Up at the O2 by Rogers Stirk Harbour
+ Partners and Bblur Architecture

| 5 comments
 

These shots by photographer Edmund Sumner show some of the first visitors able to scale the roof of the O2 Arena in London, thanks to a new fabric walkway designed by architects Rogers Stirk Harbour + Partners and Bblur Architecture (+ slideshow).

Up at the O2 by Rogers Stirk Harbour + Partners

Up at the O2 opened this summer ahead of the Olympic games, offering visitors the opportunity to don specially designed "roof suits" and climb up to a viewing platform on the peak of the roof, 53 metres above the ground.

Up at the O2 by Rogers Stirk Harbour + Partners

Rogers Stirk Harbour + Partners developed the concept for the walkway, while Bblur Architecture took over to deliver the project in collaboration with engineers Buro Happold.

Up at the O2 by Rogers Stirk Harbour + Partners

Climbers begin their ascent on the south side, where stairs and a glass elevator lead them seven metres up to a starting platform equipped with uniforms and harnesses.

Up at the O2 by Rogers Stirk Harbour + Partners

From here, they can climb up onto the fabric walkway, which is held in place by a system of tensile cables.

Up at the O2 by Rogers Stirk Harbour + Partners

Once they reach the top, visitors are faced with a panoramic view of London's skyline, before they make their descent down the northern side of the building.

Up at the O2 by Rogers Stirk Harbour + Partners

"Up at the O2 is a unique experience which millions of people will enjoy," said Mike Davies, senior partner at Rogers Stirk Harbour + Partners. "It is both an exciting challenge and a truly special view of London."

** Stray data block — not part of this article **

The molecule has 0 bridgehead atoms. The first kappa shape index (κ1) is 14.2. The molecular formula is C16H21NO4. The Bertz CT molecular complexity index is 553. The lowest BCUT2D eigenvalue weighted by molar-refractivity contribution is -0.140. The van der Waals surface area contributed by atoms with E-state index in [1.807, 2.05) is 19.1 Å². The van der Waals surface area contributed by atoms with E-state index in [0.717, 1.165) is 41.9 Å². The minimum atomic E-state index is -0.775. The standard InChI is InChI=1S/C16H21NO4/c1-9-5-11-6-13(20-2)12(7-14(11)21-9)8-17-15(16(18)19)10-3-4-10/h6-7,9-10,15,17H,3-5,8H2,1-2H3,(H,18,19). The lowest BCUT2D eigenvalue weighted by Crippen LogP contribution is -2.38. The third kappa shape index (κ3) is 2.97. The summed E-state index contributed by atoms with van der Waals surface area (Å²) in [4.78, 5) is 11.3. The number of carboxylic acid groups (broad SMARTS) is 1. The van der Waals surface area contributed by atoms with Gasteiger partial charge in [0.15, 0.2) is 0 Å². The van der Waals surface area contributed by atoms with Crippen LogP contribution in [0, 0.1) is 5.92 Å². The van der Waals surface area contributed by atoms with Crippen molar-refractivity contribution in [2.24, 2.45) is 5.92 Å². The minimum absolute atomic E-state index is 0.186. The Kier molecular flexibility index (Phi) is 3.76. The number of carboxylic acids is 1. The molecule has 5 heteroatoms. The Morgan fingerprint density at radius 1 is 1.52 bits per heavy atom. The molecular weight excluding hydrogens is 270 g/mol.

Up at the O2 by Rogers Stirk Harbour + Partners

The O2 Arena, originally named the Millenium Dome, was designed by Richard Rogers Partnership in the 1990s, before the studio rebranded as Rogers Stirk Harbour + Partners in 2007. It comprises a domed fabric structure held in place by bright yellow masts and tensile cables.

Up at the O2 by Rogers Stirk Harbour + Partners

The firm recently completed NEO Bankside, a set of six-sided apartment blocks in London, and also received the Stirling Prize in 2009 for designing a Maggie's Centre for cancer care.

Up at the O2 by Rogers Stirk Harbour + Partners

See more stories about Rogers Stirk Harbour + Partners »

Up at the O2 by Rogers Stirk Harbour + Partners

See more photography by Edmund Sumner on Dezeen, or on the photographer's website.

Up at the O2 by Rogers Stirk Harbour + Partners

Here's some more text from Rogers Stirk Harbour + Partners:


The ‘Up at The O2’ experience, originally conceptualised by architects Rogers Stirk Harbour + Partners with engineers Buro Happold, features a tensile cable and fabric walkway that will take climbers on a thrilling journey over the venue’s roof, that includes breathtaking views of the City from a purpose built viewing platform mounted on top of the iconic structure.

Up at the O2 by Rogers Stirk Harbour + Partners

The groundbreaking roof walk project, a partnership between AEG, owner and operators of The O2 and O2, the UK’s leading communications company, is unlike anything else ever constructed in the UK and draws on all of the delivery team’s specialist experience with large scale tensioned cable and fabric structures.